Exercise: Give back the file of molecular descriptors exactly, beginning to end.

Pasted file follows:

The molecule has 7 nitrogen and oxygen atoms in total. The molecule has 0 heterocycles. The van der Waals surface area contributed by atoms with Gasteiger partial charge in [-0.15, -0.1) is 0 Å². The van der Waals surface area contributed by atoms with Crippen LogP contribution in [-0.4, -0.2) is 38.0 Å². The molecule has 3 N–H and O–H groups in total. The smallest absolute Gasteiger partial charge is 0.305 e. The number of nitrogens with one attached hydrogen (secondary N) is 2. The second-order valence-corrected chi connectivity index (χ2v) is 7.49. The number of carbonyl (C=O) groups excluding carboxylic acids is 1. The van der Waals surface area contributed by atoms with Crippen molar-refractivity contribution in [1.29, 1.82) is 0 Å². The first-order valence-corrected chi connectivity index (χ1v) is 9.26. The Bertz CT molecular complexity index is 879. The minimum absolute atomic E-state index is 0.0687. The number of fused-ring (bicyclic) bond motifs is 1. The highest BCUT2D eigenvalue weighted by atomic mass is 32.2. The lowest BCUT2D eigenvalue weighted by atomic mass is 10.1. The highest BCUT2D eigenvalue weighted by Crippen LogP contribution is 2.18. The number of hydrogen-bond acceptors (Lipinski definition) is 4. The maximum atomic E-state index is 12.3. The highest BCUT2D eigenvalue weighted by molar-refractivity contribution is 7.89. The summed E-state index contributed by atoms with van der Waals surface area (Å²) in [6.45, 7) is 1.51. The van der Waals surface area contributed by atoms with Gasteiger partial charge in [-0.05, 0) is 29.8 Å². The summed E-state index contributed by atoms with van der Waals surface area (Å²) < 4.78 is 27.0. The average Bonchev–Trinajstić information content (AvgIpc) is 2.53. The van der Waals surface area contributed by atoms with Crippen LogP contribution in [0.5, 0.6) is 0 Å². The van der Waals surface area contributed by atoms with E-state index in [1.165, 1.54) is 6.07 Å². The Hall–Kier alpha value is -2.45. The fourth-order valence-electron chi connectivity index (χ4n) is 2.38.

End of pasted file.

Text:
The molecule has 7 nitrogen and oxygen atoms in total. The molecule has 0 heterocycles. The van der Waals surface area contributed by atoms with Gasteiger partial charge in [-0.15, -0.1) is 0 Å². The van der Waals surface area contributed by atoms with Crippen LogP contribution in [-0.4, -0.2) is 38.0 Å². The molecule has 3 N–H and O–H groups in total. The smallest absolute Gasteiger partial charge is 0.305 e. The number of nitrogens with one attached hydrogen (secondary N) is 2. The second-order valence-corrected chi connectivity index (χ2v) is 7.49. The number of carbonyl (C=O) groups excluding carboxylic acids is 1. The van der Waals surface area contributed by atoms with Crippen molar-refractivity contribution in [1.29, 1.82) is 0 Å². The first-order valence-corrected chi connectivity index (χ1v) is 9.26. The Bertz CT molecular complexity index is 879. The minimum absolute atomic E-state index is 0.0687. The number of fused-ring (bicyclic) bond motifs is 1. The highest BCUT2D eigenvalue weighted by atomic mass is 32.2. The lowest BCUT2D eigenvalue weighted by atomic mass is 10.1. The highest BCUT2D eigenvalue weighted by Crippen LogP contribution is 2.18. The number of hydrogen-bond acceptors (Lipinski definition) is 4. The maximum atomic E-state index is 12.3. The highest BCUT2D eigenvalue weighted by molar-refractivity contribution is 7.89. The summed E-state index contributed by atoms with van der Waals surface area (Å²) in [6.45, 7) is 1.51. The van der Waals surface area contributed by atoms with Gasteiger partial charge in [-0.05, 0) is 29.8 Å². The summed E-state index contributed by atoms with van der Waals surface area (Å²) < 4.78 is 27.0. The average Bonchev–Trinajstić information content (AvgIpc) is 2.53. The van der Waals surface area contributed by atoms with Crippen LogP contribution in [0.5, 0.6) is 0 Å². The van der Waals surface area contributed by atoms with E-state index in [1.165, 1.54) is 6.07 Å². The Hall–Kier alpha value is -2.45. The fourth-order valence-electron chi connectivity index (χ4n) is 2.38.